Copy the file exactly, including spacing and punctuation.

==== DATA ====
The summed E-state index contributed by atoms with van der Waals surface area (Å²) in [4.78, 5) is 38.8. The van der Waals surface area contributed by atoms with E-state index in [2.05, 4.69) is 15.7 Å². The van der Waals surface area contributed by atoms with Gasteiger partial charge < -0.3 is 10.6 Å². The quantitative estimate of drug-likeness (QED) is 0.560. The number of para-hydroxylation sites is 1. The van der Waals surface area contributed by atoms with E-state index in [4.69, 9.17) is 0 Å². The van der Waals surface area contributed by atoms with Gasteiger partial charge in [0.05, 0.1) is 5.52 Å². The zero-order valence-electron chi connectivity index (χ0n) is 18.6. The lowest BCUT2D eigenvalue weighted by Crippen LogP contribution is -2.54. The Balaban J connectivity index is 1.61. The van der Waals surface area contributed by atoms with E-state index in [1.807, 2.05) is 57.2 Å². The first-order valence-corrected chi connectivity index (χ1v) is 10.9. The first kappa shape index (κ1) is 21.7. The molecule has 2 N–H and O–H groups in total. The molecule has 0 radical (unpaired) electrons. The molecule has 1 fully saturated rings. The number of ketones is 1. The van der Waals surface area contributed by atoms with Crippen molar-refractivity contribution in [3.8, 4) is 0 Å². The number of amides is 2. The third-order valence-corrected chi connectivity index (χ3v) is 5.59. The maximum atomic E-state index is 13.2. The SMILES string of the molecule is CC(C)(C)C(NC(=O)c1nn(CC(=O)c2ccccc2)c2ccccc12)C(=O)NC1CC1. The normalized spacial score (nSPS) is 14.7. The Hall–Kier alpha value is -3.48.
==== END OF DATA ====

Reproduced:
The summed E-state index contributed by atoms with van der Waals surface area (Å²) in [4.78, 5) is 38.8. The van der Waals surface area contributed by atoms with E-state index in [2.05, 4.69) is 15.7 Å². The van der Waals surface area contributed by atoms with Gasteiger partial charge < -0.3 is 10.6 Å². The quantitative estimate of drug-likeness (QED) is 0.560. The number of para-hydroxylation sites is 1. The van der Waals surface area contributed by atoms with E-state index in [4.69, 9.17) is 0 Å². The van der Waals surface area contributed by atoms with Gasteiger partial charge in [0.05, 0.1) is 5.52 Å². The zero-order valence-electron chi connectivity index (χ0n) is 18.6. The lowest BCUT2D eigenvalue weighted by Crippen LogP contribution is -2.54. The Balaban J connectivity index is 1.61. The van der Waals surface area contributed by atoms with E-state index in [1.807, 2.05) is 57.2 Å². The first-order valence-corrected chi connectivity index (χ1v) is 10.9. The first kappa shape index (κ1) is 21.7. The molecule has 2 N–H and O–H groups in total. The molecule has 0 radical (unpaired) electrons. The molecule has 1 fully saturated rings. The number of ketones is 1. The van der Waals surface area contributed by atoms with Crippen molar-refractivity contribution in [3.8, 4) is 0 Å². The number of amides is 2. The third-order valence-corrected chi connectivity index (χ3v) is 5.59. The maximum atomic E-state index is 13.2. The SMILES string of the molecule is CC(C)(C)C(NC(=O)c1nn(CC(=O)c2ccccc2)c2ccccc12)C(=O)NC1CC1. The normalized spacial score (nSPS) is 14.7. The Hall–Kier alpha value is -3.48.